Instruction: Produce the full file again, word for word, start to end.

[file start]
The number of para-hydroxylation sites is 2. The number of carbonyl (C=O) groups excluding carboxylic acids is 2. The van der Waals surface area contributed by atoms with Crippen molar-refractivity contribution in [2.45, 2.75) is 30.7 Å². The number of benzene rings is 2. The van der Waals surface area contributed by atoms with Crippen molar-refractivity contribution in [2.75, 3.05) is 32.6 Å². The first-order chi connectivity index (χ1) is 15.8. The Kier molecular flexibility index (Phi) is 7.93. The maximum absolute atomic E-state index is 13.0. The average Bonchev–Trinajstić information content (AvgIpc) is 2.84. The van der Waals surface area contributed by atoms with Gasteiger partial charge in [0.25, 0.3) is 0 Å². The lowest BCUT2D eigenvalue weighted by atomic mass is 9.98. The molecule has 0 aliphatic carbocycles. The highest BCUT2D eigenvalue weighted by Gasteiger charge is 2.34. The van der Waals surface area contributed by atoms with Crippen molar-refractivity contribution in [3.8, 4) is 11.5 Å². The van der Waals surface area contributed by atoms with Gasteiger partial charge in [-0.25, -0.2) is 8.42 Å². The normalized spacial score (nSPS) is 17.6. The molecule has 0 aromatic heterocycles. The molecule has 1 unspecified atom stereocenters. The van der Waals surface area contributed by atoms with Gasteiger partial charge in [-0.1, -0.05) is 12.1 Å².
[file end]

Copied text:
The number of para-hydroxylation sites is 2. The number of carbonyl (C=O) groups excluding carboxylic acids is 2. The van der Waals surface area contributed by atoms with Crippen molar-refractivity contribution in [2.45, 2.75) is 30.7 Å². The number of benzene rings is 2. The van der Waals surface area contributed by atoms with Crippen molar-refractivity contribution in [2.75, 3.05) is 32.6 Å². The first-order chi connectivity index (χ1) is 15.8. The Kier molecular flexibility index (Phi) is 7.93. The maximum absolute atomic E-state index is 13.0. The average Bonchev–Trinajstić information content (AvgIpc) is 2.84. The van der Waals surface area contributed by atoms with Gasteiger partial charge in [0.25, 0.3) is 0 Å². The lowest BCUT2D eigenvalue weighted by atomic mass is 9.98. The molecule has 0 aliphatic carbocycles. The highest BCUT2D eigenvalue weighted by Gasteiger charge is 2.34. The van der Waals surface area contributed by atoms with Crippen molar-refractivity contribution in [3.8, 4) is 11.5 Å². The van der Waals surface area contributed by atoms with Gasteiger partial charge in [-0.25, -0.2) is 8.42 Å². The normalized spacial score (nSPS) is 17.6. The molecule has 0 aromatic heterocycles. The molecule has 1 unspecified atom stereocenters. The van der Waals surface area contributed by atoms with Gasteiger partial charge in [-0.1, -0.05) is 12.1 Å².